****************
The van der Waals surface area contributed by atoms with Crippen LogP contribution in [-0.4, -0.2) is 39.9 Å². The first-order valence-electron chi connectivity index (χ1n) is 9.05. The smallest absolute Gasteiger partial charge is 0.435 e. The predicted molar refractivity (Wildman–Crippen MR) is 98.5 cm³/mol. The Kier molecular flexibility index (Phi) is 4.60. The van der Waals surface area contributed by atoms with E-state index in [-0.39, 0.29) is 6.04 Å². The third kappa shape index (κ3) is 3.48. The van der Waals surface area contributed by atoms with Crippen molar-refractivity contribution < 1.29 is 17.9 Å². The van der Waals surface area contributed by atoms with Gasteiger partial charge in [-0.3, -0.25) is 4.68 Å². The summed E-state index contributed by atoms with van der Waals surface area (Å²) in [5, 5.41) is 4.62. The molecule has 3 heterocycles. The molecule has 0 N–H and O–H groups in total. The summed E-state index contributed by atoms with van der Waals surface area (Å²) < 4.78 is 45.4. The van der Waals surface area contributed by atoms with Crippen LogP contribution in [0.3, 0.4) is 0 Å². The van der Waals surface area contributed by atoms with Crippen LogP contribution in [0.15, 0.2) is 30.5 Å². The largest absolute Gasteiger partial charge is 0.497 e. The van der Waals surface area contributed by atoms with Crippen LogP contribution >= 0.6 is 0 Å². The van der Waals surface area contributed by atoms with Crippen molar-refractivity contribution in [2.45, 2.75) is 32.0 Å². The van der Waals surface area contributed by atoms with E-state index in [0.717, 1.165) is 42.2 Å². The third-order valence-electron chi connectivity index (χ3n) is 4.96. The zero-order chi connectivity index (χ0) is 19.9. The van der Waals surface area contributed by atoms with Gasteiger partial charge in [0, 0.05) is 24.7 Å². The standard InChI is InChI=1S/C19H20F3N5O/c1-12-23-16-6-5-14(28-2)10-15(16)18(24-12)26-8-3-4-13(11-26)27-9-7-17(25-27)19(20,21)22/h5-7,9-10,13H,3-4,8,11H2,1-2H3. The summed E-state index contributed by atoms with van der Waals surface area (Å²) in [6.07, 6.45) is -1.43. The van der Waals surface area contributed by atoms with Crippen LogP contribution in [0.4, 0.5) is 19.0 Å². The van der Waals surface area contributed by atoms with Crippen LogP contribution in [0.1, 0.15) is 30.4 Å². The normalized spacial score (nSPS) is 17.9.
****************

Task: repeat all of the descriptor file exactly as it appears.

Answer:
The van der Waals surface area contributed by atoms with Crippen LogP contribution in [-0.4, -0.2) is 39.9 Å². The first-order valence-electron chi connectivity index (χ1n) is 9.05. The smallest absolute Gasteiger partial charge is 0.435 e. The predicted molar refractivity (Wildman–Crippen MR) is 98.5 cm³/mol. The Kier molecular flexibility index (Phi) is 4.60. The van der Waals surface area contributed by atoms with E-state index in [-0.39, 0.29) is 6.04 Å². The third kappa shape index (κ3) is 3.48. The van der Waals surface area contributed by atoms with Crippen molar-refractivity contribution < 1.29 is 17.9 Å². The van der Waals surface area contributed by atoms with Gasteiger partial charge in [-0.3, -0.25) is 4.68 Å². The summed E-state index contributed by atoms with van der Waals surface area (Å²) in [5, 5.41) is 4.62. The molecule has 3 heterocycles. The molecule has 0 N–H and O–H groups in total. The summed E-state index contributed by atoms with van der Waals surface area (Å²) < 4.78 is 45.4. The van der Waals surface area contributed by atoms with Crippen LogP contribution in [0.3, 0.4) is 0 Å². The van der Waals surface area contributed by atoms with Crippen LogP contribution in [0.15, 0.2) is 30.5 Å². The largest absolute Gasteiger partial charge is 0.497 e. The van der Waals surface area contributed by atoms with Crippen LogP contribution >= 0.6 is 0 Å². The van der Waals surface area contributed by atoms with Crippen molar-refractivity contribution in [2.45, 2.75) is 32.0 Å². The van der Waals surface area contributed by atoms with E-state index in [0.717, 1.165) is 42.2 Å². The third-order valence-electron chi connectivity index (χ3n) is 4.96. The zero-order chi connectivity index (χ0) is 19.9. The van der Waals surface area contributed by atoms with Gasteiger partial charge in [0, 0.05) is 24.7 Å². The standard InChI is InChI=1S/C19H20F3N5O/c1-12-23-16-6-5-14(28-2)10-15(16)18(24-12)26-8-3-4-13(11-26)27-9-7-17(25-27)19(20,21)22/h5-7,9-10,13H,3-4,8,11H2,1-2H3. The summed E-state index contributed by atoms with van der Waals surface area (Å²) in [6.07, 6.45) is -1.43. The van der Waals surface area contributed by atoms with Crippen LogP contribution in [0.4, 0.5) is 19.0 Å². The van der Waals surface area contributed by atoms with Crippen LogP contribution in [0.1, 0.15) is 30.4 Å². The normalized spacial score (nSPS) is 17.9.